Research Suggests More Straight Guys Are Digging Gay Sex

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Straight to Gay Sex Trends

Is straight to gay sex now becoming a trend? Well, new research seems to suggest that more and more, men who identify as “straight” are engaging in same sex activities.

A study published by San Diego State University in conjunction with faculty from Florida Atlantic University and Widener University analyzed data from 30,0000 research participants from the General Social Survey.

The study itself sought to assess attitudes about same sex behaviors since 1973.

What was most interesting about the survey research was the uptick in men who reported having had sex with at least one man, going from 4.5% to 8.2%.

And the same research saw that participants who had sex with both women and men increased from 3.1% to 7.7%.

Leading the way in these increases were millennials, a group that is generally thought to have been born from the early 1980’s to the year 2000.

According to the published report, “Millennials–adults between the ages of 18 and 29 during the 2010s–7.5 percent of men and 12.2 percent of women reported having had a same-sex experience.”

Straight to Gay Sex Research: What Does It All Mean

While one scientific study may be an interesting to look at on this topic, it is important to take a look at a wide swath of research before generalizing findings to the public. This is particularly true when you take into account cultural norms.

A case in point can be found in a 2016 report published by the Centers for Disease Control in Prevention that suggests more and more, “straight” men in the United States are now identifying as bisexual.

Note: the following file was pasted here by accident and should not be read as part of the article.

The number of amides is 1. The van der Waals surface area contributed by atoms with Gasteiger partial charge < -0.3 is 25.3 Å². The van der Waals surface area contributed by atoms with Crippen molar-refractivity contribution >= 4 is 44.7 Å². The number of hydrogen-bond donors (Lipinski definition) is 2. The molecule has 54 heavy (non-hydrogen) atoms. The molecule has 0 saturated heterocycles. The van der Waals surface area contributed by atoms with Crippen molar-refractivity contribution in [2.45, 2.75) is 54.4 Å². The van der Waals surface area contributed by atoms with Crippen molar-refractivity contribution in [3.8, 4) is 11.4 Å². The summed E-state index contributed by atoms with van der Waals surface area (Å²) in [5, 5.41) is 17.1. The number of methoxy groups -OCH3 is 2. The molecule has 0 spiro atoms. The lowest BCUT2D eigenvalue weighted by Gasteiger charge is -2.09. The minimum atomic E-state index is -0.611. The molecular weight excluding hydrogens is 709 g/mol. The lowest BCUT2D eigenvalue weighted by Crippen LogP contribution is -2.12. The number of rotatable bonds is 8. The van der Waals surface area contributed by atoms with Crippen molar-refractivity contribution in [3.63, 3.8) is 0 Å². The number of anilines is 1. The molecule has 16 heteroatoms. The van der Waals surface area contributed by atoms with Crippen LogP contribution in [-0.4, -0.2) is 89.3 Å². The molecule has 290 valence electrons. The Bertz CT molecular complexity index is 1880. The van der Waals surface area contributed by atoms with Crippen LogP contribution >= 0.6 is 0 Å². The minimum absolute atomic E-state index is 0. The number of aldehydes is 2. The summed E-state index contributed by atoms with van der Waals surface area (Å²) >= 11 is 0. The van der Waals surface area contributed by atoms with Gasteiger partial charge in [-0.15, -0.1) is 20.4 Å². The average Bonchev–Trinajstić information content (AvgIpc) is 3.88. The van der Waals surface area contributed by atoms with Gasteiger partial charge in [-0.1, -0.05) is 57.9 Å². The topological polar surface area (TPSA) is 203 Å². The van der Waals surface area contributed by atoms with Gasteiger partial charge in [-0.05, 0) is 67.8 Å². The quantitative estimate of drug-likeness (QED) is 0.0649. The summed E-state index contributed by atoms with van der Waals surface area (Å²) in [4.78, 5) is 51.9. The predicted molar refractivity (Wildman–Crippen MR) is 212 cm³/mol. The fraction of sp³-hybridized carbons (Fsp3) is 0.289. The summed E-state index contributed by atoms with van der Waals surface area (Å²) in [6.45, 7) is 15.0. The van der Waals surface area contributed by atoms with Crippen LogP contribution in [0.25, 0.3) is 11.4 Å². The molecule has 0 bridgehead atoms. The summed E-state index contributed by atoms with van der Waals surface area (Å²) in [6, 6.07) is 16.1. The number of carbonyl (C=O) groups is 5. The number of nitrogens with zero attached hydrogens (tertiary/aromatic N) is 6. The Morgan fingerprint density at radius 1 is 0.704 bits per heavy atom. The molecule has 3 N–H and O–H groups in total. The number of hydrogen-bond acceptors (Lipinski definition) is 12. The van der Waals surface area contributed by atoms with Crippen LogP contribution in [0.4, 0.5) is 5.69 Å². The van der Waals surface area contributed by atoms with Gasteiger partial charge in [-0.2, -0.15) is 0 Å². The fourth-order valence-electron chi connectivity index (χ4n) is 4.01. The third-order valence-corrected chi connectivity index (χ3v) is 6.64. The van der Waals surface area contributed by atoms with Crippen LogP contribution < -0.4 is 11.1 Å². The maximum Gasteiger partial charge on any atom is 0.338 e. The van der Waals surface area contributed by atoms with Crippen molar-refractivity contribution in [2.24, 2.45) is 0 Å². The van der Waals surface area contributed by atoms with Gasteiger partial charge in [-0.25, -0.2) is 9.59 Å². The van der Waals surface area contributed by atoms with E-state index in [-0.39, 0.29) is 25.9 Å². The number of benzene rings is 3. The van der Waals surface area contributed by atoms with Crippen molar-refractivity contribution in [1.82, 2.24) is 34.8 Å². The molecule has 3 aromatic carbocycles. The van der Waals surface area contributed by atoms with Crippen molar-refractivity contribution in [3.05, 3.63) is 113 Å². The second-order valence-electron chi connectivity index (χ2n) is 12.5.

According to the findings, nearly two percent of men and 1.3 percent of women said they were exclusively homosexual. And nearly 5.5 percent of females and 2 percent of males identified as bisexual.

Previous research from the year 2010 found that 1.2 percent of men self-identified as bisexual. And females between the ages of 18-24 seemed to be more apt to self-identify as “bi” than women aged 24-44.

So does this mean that gay men now have the green light to run out and try to seduce a straight guy? We think the answer is no.

Here is why.

While there are tectonic shifts taking place around the globe regarding sexual orientation, sexual behavior and the acceptance of same sex relationships, geographic location seems to be an important factor.

Last August for example, a British focused research study conducted by YouGov found that 1 in 2 people said they were not 100% heterosexual. Compare this with a study conducted by the same organization that found a third of young Americans aren’t 100% straight.

When balancing the CDC report mentioned above and taking into account target population groups of the various studies, it’s easy to see that in the United States, identification as “straight, gay or bi” still continues to cling to long standing sexual constructs – although it does seem to be losing its grip.

via GIPHY

 

Straight to Gay Sex: Cultural Influences

One interesting study published by Kinsey  suggests that around 60% of pre-adolescent boys engage in some type of homosexual activity. So why don’t same sex acts continue into adulthood?

The reasons are multi-factorial and are largely connected to societal norms.

Research has shown that sexual attitudes and knowledge come to us from a variety of sources, including mass media, parents, peers, past relationships and general society. Together, these factors not only influence sexual attitudes but also, sexual behavior.

Straight to Gay Sex: Final Thoughts

What is clear is that according to a meta-analysis of existing research, there does appear to be massive shift taking place at this moment in time in how people view sex, relationships, orientation and gender on the global scale.

We wonder twenty-five years from now how perceptions will change and with it, accompanying sexual behaviors?


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